Authors make their research available to publishers for nothing only to have it offered back to them at a price. Geoff Watts reports on efforts to change this
Item: preparing this article, I log on to the Nature website, search for the phrase "open access" and select the first of 190 documents.
Its title: "Scientific publishing: Who will pay for open access?" A message appears on the screen. It tells me that the article is mine for $18. Who will pay for open access? Well, not Nature , not at this stage anyway.
Item: speaking recently at a meeting in London organised by the Higher Education Funding Council for England's Joint Information Systems Committee, Mark Walport described trying to consult the online version of the Journal of Infectious Disease . The issue he wanted included a report on malaria research by the Medical Research Council laboratories in Gambia: work financed by the Wellcome Trust. On his office computer screen a message appeared: "Access denied". Walport is director of the Wellcome Trust.
To do away with such irritations and absurdities is one of the aims of the open-access movement in the publishing of academic research findings. There is a feeling that science has inherited a system that no one starting from scratch would dream of designing. This view is implicit in the way that Mark Patterson, a senior editor with the new open-access journal PLoS Biology [PLoS being the Public Library of Science], describes conventional publishing.
"Authors give publishers their content for nothing," he says. "Publishers put it out to the scientific community for quality control through peer review, again for nothing. Often the editors who edit the journals do it for nothing. And finally the publishers sell that same content back to the academics who provided it." Publishers do, of course, add value. Whether they add as much value as they make profit is disputed.
Southampton University cognitive neuroscientist Stevan Harnad thinks they do not. With the exception of peer review, the various editorial services that publishers arrange are forms of help that he feels he can do without.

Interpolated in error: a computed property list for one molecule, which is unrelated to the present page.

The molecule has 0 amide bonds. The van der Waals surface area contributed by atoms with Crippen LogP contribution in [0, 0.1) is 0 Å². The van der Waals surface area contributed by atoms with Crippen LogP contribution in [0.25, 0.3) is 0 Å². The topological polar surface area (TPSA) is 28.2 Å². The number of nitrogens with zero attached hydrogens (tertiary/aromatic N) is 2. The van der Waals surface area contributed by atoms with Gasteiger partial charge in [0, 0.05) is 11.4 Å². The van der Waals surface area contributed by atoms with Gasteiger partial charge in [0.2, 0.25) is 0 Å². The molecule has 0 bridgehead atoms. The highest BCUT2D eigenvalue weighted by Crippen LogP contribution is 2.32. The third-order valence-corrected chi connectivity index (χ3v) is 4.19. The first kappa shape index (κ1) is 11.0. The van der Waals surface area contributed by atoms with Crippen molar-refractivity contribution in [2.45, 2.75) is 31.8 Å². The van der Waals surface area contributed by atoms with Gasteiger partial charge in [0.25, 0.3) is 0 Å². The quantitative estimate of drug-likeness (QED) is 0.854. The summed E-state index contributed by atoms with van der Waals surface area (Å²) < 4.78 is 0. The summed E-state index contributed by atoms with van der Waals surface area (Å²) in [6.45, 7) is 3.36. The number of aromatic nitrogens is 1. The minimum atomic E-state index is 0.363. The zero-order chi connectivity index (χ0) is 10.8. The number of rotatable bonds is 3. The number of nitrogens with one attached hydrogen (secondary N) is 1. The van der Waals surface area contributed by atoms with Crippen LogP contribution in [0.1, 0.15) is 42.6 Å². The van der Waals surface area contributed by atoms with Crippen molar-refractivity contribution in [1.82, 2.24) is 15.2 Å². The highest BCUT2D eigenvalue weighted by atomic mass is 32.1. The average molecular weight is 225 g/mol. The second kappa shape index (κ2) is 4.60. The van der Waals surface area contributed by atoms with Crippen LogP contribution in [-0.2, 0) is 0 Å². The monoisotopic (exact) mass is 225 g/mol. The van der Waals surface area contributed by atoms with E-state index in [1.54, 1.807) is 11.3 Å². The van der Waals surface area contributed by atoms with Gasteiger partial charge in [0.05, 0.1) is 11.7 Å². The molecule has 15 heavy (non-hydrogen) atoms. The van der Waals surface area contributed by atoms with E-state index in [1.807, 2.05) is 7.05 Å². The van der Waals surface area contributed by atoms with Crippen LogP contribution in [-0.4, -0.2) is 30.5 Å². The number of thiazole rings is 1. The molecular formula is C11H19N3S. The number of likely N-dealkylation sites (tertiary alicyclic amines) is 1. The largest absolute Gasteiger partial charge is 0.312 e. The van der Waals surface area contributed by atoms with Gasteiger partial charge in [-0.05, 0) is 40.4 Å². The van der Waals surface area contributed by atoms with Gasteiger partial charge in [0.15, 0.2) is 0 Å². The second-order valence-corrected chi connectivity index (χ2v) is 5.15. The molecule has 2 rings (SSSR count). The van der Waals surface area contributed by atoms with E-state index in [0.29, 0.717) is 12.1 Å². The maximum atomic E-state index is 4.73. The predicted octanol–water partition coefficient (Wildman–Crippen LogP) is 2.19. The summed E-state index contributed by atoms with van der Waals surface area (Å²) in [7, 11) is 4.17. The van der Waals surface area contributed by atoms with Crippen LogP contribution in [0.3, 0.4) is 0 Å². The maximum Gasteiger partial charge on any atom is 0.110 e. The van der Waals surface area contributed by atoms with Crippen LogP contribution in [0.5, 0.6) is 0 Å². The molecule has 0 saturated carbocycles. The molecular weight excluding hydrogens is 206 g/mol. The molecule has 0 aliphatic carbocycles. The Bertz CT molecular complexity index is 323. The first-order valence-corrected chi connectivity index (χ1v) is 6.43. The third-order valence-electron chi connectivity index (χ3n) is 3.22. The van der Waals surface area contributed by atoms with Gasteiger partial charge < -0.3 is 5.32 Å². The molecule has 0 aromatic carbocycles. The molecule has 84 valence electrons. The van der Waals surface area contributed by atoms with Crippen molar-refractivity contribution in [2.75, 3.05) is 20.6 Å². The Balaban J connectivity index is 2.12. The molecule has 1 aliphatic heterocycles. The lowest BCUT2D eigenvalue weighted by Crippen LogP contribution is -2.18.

But as the system works, would-be readers of new research findings are obliged to purchase the rest of the package as well. This inevitably raises the cost and restricts the number of readers with untrammelled access to those findings. Yet the whole point of publishing scientific papers is to ensure that as many people as possible see them, read them, cite them and build on them. It's how individuals establish their careers and how institutions create their reputations.
Every year, about 24,000 refereed science journals publish 2.5 million articles between them. Fewer than 600 of these journals operate on open access - so scientists aiming to read the literature must rely on their institutions' libraries or must pay to read a specific report in a specific issue. "Every day that we don't have open access, research impact is being lost," Harnad complains. "The authors of the research are losing the citations and the rewards of those citations."
It was thoughts of this kind that prompted Harnad and other like-minded crusaders to formulate some of the principles of open-access publishing.
That was ten years ago. Progress has been frustratingly slow.
The key difference between open access and conventional publishing is in payment. Conventionally, readers (or their libraries) pay the cost through a subscription. With open access, the authors pay the bill, normally out of their research grant. In his keynote address to the Jisc meeting, Jean-Claude Guedon of the University of Montreal pointed out that the advent of digital technology has made it possible to break the stranglehold of the commercial publishers and to develop a system designed to ensure free access by the greatest number of people.
PubMed Central, which was set up by the US National Library of Medicine, is a step in this direction. Its intention is to offer free access to all peer-reviewed literature in the life sciences. Its ambition has yet to be realised because too few publishers have chosen to go along with it.